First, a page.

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In;Site Festival Commission; Complete!

September 17, 2015

I’ve been having a little trouble uploading images, so I have split this blog up, into two of the pieces I made for the project, and the other pieces will be in the next one. I had an amazing two days in Birmingham (again more blog posts to follow of what else I got up to on my trip!), a city I have never visited before, to take part in Craftspace’s IN:SITE Festival in Birmingham Cathedral!

After a quick briefing and being introduced to the staff and volunteers, I started rolling out slabs for the big “Homage to the Unknown” urn. I had found out that around “80,000 people were buried in the cathedral churchyard. It was closed to new burials in 1885 because of crowding and insanitary conditions, but new interments could still take place in existing vaults and brick-lined graves.” (https://birminghamcathedral.wordpress.com/page/3/) I wanted to find a way to celebrate all those unknown people; those that have no grave marker but were still wonderful, beautiful and interesting nonetheless. I rolled slabs of clay onto different parts of the cathedral grounds to add impressions of the place, to imbue them with the spirit of the Cathedrals humble, unknown tenants. Then I constructed them into the urn, with a nod to the architecture of the church and to traditional urn and coffin shapes to influence the form.

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I did have a few problems with the slabs drying out much too fast – it was such a brilliantly sunny and hot day, that as I was constructing the piece, it started to crack and become too dry and fragile to join nicely. I was also using porcelain (Scarva Special Porcelain), which I have not used much for handbuilding and can dry out quite easily. Its a lovely clay which I enjoy working with; it is soft and pure looking, but can also be manipulated well and can take a lot of texture, which is what I was after. I managed to avoid disaster by making the two halves separately, and keeping them nice and damp in plastic bags for a while. Usually a piece this size would be made over a few days, and then once it was constructed as a whole, wrapped up and allowed to dry out slowly over a week or so, so I was pretty pleased with the outcome!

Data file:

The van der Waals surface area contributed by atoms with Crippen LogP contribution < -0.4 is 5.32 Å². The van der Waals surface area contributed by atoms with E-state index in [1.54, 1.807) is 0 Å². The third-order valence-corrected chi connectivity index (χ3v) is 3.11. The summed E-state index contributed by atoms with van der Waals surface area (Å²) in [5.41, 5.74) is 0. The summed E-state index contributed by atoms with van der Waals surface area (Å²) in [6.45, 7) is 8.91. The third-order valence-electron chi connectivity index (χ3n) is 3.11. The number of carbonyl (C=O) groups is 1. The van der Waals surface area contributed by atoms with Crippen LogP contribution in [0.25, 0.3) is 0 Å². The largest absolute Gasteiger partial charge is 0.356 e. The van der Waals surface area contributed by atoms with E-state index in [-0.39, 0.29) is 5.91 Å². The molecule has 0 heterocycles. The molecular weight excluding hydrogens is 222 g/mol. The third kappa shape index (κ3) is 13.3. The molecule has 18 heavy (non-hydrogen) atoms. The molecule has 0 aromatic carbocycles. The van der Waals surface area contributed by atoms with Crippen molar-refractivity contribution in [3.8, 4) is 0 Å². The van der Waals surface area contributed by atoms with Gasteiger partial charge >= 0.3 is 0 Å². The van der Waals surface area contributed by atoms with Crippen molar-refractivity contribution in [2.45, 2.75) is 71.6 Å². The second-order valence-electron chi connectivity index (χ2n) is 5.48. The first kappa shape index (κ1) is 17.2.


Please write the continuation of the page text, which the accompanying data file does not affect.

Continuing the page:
Placement of the finished pieces were an important aspect of the commission, and I chose to set this piece on the steps of one of the cathedral entrances. This was to elevate it to show the importance of the unknown people, and to place it in a more protected and sheltered area of the grounds.

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I also made a tribute to Samuel Lines, but I decided that it was too hot to make the urn shape I intended, as the clay would dry out too fast and crack apart or be too soft to hold its form if I left it covered up. So I decided to make a flat memorial instead. I still used the impressions of artists instruments, and the words from his blue plaque to make a more contemporary and fun memorial.

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The pieces are a little rougher and a bit unfinished to how I usually work, but I’m really pleased with what I captured in only one day. Ceramics is temperamental and takes time and so making pieces such as these in a day was quite a challenge! I really enjoyed engaging with the public about my work and encouraging people to also take part and make some small pieces themselves, but more about that part of the project in the next post!

I also want to say a BIG thank you to Craftspace for inviting me to make work for their festival, and to all the staff and amazing volunteers who supported me on the day, and in the lead up to the commission.

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